The problem with headphones

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I like headphones. Readers of this blog know that I went through a whole period of not liking them, then being introduced to the wonderful Audeze products, which changed my mind. Long history there. I learned.

Headphones have many great traits and advantages. They are not colored by the room. They can get really good bass—better, often, than speakers—and they’re resolving power is unmatched.

But headphones don’t reproduce what we hear in real life. Speakers come closer.

When we go to a concert we feel the music through our skin. If we’re near enough, it can physically vibrate our bodies.

Our ears naturally hear everything together. Sounds from the left and sounds from the right. Those sounds, of course, are delayed in the ear farthest away. It’s what makes imaging natural and we hear the orchestra or band in front of us when live, divorced and behind the loudspeakers in a proper listening room.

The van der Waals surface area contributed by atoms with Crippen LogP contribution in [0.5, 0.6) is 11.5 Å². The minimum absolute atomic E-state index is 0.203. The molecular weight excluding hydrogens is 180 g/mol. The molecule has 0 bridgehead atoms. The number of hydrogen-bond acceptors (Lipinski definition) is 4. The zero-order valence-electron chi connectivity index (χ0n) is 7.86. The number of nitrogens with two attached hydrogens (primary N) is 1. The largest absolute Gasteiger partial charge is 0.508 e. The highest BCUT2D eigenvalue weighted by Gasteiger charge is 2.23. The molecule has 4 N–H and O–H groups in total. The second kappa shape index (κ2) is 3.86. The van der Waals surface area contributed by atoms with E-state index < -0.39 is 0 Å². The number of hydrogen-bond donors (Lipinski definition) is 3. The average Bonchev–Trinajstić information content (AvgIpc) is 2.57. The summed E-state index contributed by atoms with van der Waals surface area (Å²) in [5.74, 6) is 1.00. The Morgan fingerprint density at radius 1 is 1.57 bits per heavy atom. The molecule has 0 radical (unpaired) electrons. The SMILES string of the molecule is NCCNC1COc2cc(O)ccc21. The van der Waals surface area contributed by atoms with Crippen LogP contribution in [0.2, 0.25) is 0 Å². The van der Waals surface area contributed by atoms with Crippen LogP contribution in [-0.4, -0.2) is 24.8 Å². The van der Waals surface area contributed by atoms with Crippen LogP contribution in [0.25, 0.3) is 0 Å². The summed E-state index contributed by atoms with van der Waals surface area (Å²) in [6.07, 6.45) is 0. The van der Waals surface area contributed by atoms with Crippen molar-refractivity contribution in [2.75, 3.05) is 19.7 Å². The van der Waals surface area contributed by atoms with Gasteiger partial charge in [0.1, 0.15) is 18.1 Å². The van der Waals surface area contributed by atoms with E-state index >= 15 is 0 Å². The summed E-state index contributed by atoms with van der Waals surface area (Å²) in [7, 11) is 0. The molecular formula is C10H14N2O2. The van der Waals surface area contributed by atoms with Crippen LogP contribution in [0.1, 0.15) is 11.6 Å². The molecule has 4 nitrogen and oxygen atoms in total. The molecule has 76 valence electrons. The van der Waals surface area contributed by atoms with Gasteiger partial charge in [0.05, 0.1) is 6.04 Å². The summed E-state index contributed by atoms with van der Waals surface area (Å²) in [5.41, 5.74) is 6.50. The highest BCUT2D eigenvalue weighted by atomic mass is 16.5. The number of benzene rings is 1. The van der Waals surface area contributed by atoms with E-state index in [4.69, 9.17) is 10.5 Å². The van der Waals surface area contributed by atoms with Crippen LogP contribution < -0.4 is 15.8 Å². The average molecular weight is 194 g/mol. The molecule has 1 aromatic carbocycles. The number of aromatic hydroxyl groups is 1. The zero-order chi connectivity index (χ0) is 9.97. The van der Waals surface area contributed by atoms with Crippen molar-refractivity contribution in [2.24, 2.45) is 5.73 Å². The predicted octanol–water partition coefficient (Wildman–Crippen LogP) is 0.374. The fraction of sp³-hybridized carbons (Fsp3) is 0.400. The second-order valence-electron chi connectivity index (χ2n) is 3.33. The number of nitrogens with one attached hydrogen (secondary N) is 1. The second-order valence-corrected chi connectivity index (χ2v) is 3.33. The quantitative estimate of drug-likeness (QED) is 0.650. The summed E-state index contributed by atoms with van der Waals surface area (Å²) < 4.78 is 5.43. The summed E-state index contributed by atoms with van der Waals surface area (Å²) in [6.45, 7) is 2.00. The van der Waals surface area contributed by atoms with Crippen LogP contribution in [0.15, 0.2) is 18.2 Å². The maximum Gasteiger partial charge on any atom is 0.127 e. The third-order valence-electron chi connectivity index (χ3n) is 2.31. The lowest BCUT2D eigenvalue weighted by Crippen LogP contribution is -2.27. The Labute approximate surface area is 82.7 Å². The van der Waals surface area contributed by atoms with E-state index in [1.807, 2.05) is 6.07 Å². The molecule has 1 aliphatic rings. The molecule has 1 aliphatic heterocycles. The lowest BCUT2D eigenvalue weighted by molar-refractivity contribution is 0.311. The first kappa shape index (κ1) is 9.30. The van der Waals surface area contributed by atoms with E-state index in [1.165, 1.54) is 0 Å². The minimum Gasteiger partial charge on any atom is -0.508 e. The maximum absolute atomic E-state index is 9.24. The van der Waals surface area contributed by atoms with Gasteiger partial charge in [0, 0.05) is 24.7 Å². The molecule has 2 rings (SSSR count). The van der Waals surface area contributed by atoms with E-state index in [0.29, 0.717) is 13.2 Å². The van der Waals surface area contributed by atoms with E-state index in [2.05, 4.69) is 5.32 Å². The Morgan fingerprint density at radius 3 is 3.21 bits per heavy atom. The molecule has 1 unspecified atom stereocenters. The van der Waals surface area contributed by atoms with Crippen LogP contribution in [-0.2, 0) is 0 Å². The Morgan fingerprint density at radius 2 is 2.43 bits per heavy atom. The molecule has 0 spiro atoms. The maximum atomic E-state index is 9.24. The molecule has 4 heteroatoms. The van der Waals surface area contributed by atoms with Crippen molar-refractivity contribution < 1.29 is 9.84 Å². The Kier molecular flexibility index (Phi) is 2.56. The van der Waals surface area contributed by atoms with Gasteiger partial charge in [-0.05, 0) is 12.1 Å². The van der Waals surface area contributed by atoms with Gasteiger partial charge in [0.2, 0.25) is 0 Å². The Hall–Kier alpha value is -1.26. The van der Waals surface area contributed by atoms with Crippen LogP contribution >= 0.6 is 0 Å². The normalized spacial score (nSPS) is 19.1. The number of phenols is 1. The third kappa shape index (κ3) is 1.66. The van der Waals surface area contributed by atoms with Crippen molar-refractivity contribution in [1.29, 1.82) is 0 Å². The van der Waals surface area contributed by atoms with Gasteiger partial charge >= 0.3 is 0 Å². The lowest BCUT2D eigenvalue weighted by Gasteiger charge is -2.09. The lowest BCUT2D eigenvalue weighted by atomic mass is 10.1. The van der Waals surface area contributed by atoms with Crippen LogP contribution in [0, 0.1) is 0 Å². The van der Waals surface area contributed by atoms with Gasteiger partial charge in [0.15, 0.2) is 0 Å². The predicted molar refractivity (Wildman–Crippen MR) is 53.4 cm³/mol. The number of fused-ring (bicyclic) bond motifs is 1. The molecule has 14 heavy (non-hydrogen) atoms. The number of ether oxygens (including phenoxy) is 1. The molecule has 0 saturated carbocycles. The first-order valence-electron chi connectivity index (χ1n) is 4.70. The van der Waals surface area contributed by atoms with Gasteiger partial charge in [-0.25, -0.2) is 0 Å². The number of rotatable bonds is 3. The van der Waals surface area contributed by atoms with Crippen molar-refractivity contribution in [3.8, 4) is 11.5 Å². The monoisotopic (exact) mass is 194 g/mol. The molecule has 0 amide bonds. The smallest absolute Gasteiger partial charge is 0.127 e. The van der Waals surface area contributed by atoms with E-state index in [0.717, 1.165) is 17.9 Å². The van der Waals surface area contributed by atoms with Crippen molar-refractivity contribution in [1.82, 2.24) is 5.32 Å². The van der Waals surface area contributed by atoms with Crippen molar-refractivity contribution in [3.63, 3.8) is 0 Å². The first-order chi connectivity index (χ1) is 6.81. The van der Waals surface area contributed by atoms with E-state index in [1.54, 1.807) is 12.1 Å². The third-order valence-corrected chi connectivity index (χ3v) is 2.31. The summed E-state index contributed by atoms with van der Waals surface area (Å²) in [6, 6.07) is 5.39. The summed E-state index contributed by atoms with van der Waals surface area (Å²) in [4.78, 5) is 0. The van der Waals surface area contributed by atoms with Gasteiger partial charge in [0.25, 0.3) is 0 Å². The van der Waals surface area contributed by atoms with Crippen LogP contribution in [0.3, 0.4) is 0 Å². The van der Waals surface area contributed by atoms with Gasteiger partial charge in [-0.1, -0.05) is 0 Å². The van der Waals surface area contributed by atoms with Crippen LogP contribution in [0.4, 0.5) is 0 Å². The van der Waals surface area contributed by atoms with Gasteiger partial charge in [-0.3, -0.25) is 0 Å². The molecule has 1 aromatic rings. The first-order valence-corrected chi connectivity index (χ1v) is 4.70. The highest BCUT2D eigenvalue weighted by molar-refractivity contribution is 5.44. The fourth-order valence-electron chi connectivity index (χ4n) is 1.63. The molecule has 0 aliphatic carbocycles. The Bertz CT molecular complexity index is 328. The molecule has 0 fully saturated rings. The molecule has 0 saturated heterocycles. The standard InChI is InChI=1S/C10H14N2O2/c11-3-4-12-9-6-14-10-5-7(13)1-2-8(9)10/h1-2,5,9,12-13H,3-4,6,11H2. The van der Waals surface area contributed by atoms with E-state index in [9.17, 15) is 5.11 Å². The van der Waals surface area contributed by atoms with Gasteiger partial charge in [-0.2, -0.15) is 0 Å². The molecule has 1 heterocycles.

Headphones block one ear from hearing what the other does. There are crossfeed schemes galore, but they are just Band Aids.

Headphones are great in their space, but let’s not fool ourselves into believing they can bring us closer to the absolute sound—to a high-end experience that transports us to another venue where the recording took place.

No. For that, we need loudspeakers and rooms.